- The Washington Times - Sunday, February 22, 2009

BERLIN (AP) — European leaders backed sweeping new regulations for financial markets and hedge funds at a summit Sunday in Berlin as politicians and nations scrambled to tame the global economic crisis.

German Chancellor Angela Merkel hosted heads of state and finance ministers from Europe’s largest economies to try to establish a common European position on economic reforms before an April 2 summit of the Group of 20 nations.

“All financial markets, products and participants including hedge funds and other private pools of capital which may pose a systematic risk must be subjected to appropriate oversight or regulation,” Mrs. Merkel said in a statement released on behalf of the summit members, following the talks.

Top officials from Britain, France, Germany, Italy, Luxembourg, Spain, the Netherlands and Czech Republic agreed on seven key points during their one-day meeting, the statement said.

“A clear message and concrete action are necessary to engender new confidence in the markets and to put the world back on a path toward more growth and employment,” Mrs. Merkel said.

But the call for blanket global regulation was sure to be resisted by the financial industry and may not be entirely welcomed by other members of the G-20, which in addition to European nations includes the United States, China, Japan and developing nations such as India and Brazil.

Mrs. Merkel urged stricter market regulation two years ago but met with strong resistance from the United States and Britain.

European leaders this time backed Mrs. Merkel’s call for a “charter of sustainable economic activity” to reduce economic imbalances and stabilize financial markets.

The charter would subject all financial market activities around the globe to regulation, including credit rating agencies. Mrs. Merkel said the charter would be “based on market forces but prevent excess and ultimately lead to the establishment of a global governance structure.”

The leaders also agreed to strengthen the International Monetary Fund and to support doubling its funds. British Prime Minister Gordon Brown said that international institutions need some $500 billion and called for a “global New Deal” to be adopted to help right the world economy.

“The IMF’s resources must be doubled to enable it to help its members swiftly and flexibly when they experience difficulties with respect to their balance of payments,” Mrs. Merkel said.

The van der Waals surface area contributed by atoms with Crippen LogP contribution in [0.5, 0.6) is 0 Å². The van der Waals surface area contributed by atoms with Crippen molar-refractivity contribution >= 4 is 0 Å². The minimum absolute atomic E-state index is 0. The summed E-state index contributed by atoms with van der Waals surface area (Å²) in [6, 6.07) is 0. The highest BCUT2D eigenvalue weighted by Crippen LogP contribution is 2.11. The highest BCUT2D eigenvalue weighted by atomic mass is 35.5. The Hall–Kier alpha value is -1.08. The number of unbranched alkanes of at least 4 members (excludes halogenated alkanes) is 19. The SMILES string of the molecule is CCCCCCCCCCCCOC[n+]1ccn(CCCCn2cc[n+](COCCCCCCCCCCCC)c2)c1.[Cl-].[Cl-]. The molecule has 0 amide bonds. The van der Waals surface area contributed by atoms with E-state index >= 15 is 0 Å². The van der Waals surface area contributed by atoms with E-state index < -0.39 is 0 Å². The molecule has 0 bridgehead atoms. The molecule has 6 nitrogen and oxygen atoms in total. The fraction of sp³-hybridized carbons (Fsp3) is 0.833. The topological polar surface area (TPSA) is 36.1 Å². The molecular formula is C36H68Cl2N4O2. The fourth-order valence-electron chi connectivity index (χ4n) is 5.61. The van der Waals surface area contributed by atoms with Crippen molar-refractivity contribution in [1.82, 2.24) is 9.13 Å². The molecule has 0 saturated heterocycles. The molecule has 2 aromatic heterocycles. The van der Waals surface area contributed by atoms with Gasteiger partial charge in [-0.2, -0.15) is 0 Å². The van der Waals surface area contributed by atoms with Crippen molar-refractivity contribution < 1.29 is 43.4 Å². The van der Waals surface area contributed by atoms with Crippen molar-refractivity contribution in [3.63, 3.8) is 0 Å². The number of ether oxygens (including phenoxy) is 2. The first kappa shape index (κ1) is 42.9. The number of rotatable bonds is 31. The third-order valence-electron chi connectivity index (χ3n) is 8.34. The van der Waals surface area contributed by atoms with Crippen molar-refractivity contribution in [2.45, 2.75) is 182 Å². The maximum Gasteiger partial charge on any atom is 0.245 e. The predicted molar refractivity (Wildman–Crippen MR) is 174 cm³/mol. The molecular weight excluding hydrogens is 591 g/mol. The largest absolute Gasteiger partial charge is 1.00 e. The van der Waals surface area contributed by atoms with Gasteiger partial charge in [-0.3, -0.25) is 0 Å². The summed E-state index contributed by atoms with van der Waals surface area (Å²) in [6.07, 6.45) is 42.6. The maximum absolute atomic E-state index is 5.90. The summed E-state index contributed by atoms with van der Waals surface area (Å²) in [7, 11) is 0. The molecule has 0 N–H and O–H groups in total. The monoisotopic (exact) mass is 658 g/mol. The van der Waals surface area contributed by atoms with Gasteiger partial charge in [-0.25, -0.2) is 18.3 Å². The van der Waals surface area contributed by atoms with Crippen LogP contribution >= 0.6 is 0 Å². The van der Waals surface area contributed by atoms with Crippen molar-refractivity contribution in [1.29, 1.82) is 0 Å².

Other key points included adopting a “sanctions mechanism” to safeguard against tax havens and urging banks to keep larger reserves of capital.

“A new system of regulation without sanctions would not have any meaning,” French President Nicolas Sarkozy said. He said European countries jointly were drawing up a list of tax havens and the sanctions they might face for continuing what he called reckless financial activity.

Mrs. Merkel also warned the United States to avoid protectionism in its automobile market.

“When I look at the restructuring plans of some American companies, there are a lot of state funds flowing into them,” Mrs. Merkel said, swiftly adding that “this is not an accusation.”

She said the European Commission would be asked to examine whether the United States was violating global trade laws. The U.S. government has extended multibillion-dollar bailout packages to General Motors and Chrysler, and the two companies asked for an additional $21.6 billion last week.

Officials said a final copy of the summit agreement would not be circulated Sunday, to allow European Union members not present to view it first. The EU has 27 member nations.

The ideas were based on an agenda adopted by the G-20 in November and will be taken up by the European Council on March 19-20, then presented to the G-20 meeting April 2 in London.

President Obama and other top world leaders are scheduled to attend the London summit.

Associated Press writer Michael Fischer in Berlin contributed to this report.

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